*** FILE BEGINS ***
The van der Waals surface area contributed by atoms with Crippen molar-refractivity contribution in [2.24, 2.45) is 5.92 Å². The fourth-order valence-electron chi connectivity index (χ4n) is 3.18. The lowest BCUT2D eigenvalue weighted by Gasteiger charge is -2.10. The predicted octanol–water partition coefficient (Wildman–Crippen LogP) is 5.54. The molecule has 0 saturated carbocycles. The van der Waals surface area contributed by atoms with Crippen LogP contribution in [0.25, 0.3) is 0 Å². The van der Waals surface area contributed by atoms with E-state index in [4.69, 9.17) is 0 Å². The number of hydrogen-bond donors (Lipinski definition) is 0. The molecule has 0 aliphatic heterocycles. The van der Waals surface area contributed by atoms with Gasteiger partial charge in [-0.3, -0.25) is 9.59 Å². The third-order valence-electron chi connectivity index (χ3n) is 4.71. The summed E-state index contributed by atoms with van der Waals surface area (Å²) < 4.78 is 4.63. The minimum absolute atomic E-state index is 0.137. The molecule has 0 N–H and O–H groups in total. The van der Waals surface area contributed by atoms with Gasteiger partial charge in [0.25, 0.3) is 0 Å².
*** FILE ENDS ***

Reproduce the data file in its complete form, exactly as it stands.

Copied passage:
The van der Waals surface area contributed by atoms with Crippen molar-refractivity contribution in [2.24, 2.45) is 5.92 Å². The fourth-order valence-electron chi connectivity index (χ4n) is 3.18. The lowest BCUT2D eigenvalue weighted by Gasteiger charge is -2.10. The predicted octanol–water partition coefficient (Wildman–Crippen LogP) is 5.54. The molecule has 0 saturated carbocycles. The van der Waals surface area contributed by atoms with Crippen LogP contribution in [0.25, 0.3) is 0 Å². The van der Waals surface area contributed by atoms with E-state index in [4.69, 9.17) is 0 Å². The number of hydrogen-bond donors (Lipinski definition) is 0. The molecule has 0 aliphatic heterocycles. The van der Waals surface area contributed by atoms with Gasteiger partial charge in [-0.3, -0.25) is 9.59 Å². The third-order valence-electron chi connectivity index (χ3n) is 4.71. The summed E-state index contributed by atoms with van der Waals surface area (Å²) < 4.78 is 4.63. The minimum absolute atomic E-state index is 0.137. The molecule has 0 N–H and O–H groups in total. The van der Waals surface area contributed by atoms with Gasteiger partial charge in [0.25, 0.3) is 0 Å².